Belgian banks and insurers will not be pushed to accept Greek requests for a rollover of debt that matures after 2020, Luc Coene, the governor of Belgium’s central bank, said in an interview with L’Echo.
Euro-area governments are seeking to strike deals with their banks on a rollover amount in order to ease Greece’s debt burden. While the focus of these national talks has been on debt that matures up to 2020, Greek Finance Minister Evangelos Venizelos said this week that the timeframe may need to be extended if the initiative is to succeed in easing his country’s fiscal crisis.
“We limit ourselves to the options that were on the table,” Coene told the L’Echo in the interview published today. Post-2020 bonds will not be covered by discussions with Belgian financial institutions, he said.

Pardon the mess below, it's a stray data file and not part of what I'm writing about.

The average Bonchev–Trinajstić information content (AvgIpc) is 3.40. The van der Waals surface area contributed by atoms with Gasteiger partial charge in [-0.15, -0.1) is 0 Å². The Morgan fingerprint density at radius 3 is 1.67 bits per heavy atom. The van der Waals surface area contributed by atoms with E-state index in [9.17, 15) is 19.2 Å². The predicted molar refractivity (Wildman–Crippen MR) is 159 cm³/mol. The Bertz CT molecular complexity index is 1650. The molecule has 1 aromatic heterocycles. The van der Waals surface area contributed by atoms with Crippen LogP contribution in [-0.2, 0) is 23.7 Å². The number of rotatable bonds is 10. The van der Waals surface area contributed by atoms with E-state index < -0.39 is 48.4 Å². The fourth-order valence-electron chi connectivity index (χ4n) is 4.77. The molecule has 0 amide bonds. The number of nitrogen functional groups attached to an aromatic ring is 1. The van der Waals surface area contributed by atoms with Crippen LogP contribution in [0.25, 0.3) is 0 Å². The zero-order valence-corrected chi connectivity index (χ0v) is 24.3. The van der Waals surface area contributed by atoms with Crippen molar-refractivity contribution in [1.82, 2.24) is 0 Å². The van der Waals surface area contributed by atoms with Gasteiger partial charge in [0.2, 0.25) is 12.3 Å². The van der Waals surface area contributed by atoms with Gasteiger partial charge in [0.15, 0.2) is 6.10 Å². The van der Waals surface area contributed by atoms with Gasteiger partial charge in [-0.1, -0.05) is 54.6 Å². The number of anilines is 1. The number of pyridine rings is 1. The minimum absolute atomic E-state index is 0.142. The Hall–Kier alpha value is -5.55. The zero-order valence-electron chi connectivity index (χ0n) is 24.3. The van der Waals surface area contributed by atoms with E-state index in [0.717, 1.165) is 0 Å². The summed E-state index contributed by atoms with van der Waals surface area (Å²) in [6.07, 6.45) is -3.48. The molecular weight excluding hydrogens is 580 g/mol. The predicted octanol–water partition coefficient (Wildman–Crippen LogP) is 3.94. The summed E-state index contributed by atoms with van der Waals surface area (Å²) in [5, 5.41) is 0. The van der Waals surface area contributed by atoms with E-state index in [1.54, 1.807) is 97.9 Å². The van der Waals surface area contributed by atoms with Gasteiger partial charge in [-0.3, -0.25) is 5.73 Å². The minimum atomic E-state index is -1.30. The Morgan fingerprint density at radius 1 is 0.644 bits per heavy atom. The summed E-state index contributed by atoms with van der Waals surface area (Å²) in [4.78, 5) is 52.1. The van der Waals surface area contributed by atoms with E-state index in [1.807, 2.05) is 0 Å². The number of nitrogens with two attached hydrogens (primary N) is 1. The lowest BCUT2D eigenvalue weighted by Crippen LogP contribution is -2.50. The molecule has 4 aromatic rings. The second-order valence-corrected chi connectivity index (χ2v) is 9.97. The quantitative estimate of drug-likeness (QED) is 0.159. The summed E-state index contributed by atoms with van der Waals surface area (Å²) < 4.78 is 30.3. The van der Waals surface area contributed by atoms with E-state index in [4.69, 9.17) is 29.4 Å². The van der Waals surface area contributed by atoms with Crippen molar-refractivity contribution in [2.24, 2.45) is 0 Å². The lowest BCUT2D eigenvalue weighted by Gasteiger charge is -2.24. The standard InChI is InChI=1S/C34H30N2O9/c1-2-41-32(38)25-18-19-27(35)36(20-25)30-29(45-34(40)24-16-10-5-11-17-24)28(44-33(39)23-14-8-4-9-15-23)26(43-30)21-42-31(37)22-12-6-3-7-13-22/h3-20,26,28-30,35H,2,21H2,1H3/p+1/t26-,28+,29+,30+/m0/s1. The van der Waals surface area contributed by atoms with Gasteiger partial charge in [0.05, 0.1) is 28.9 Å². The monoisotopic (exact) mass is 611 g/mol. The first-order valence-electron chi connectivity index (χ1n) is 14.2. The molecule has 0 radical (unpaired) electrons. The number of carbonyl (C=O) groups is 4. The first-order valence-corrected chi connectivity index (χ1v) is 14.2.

The debt swap is part of Greece’s second rescue by the European Union and International Monetary Fund, a 159 billion-euro ($226.5 billion) package that includes 50 billion euros from bondholders that was agreed upon on July 21. Greece’s debt is forecast to peak at 161 percent of gross domestic product next year, according to European Commission projections.
Belgium’s three biggest financial institutions -- Dexia SA, Ageas and KBC Groep NV -- are involved in the Greek debt talks, which will resume next week. Dexia is Belgium’s biggest owner of Greek government bonds, with holdings of 4.27 billion euros at the end of last year, according to its 2010 annual report. Ageas, the majority owner of Belgium’s biggest life insurer, reported Greek sovereign-debt holdings of 1.83 billion euros at the end of March and KBC said it held 600 million euros of Greek government bonds as of March 31.